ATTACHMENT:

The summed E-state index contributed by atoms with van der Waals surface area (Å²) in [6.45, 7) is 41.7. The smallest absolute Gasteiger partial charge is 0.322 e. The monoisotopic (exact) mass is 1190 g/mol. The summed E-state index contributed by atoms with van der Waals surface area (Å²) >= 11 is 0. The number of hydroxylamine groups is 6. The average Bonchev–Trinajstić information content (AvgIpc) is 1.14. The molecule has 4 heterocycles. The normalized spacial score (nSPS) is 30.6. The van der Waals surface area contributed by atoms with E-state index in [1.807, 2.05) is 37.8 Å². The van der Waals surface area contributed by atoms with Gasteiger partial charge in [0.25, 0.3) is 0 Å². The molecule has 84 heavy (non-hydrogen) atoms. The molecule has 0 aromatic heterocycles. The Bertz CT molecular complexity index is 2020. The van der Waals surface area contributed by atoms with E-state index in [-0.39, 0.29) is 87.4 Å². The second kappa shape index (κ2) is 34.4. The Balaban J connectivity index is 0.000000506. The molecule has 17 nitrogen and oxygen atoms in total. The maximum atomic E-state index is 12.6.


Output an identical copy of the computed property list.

The summed E-state index contributed by atoms with van der Waals surface area (Å²) in [6.45, 7) is 41.7. The smallest absolute Gasteiger partial charge is 0.322 e. The monoisotopic (exact) mass is 1190 g/mol. The summed E-state index contributed by atoms with van der Waals surface area (Å²) >= 11 is 0. The number of hydroxylamine groups is 6. The average Bonchev–Trinajstić information content (AvgIpc) is 1.14. The molecule has 4 heterocycles. The normalized spacial score (nSPS) is 30.6. The van der Waals surface area contributed by atoms with E-state index in [1.807, 2.05) is 37.8 Å². The van der Waals surface area contributed by atoms with Gasteiger partial charge in [0.25, 0.3) is 0 Å². The molecule has 84 heavy (non-hydrogen) atoms. The molecule has 0 aromatic heterocycles. The Bertz CT molecular complexity index is 2020. The van der Waals surface area contributed by atoms with E-state index in [-0.39, 0.29) is 87.4 Å². The second kappa shape index (κ2) is 34.4. The Balaban J connectivity index is 0.000000506. The molecule has 17 nitrogen and oxygen atoms in total. The maximum atomic E-state index is 12.6.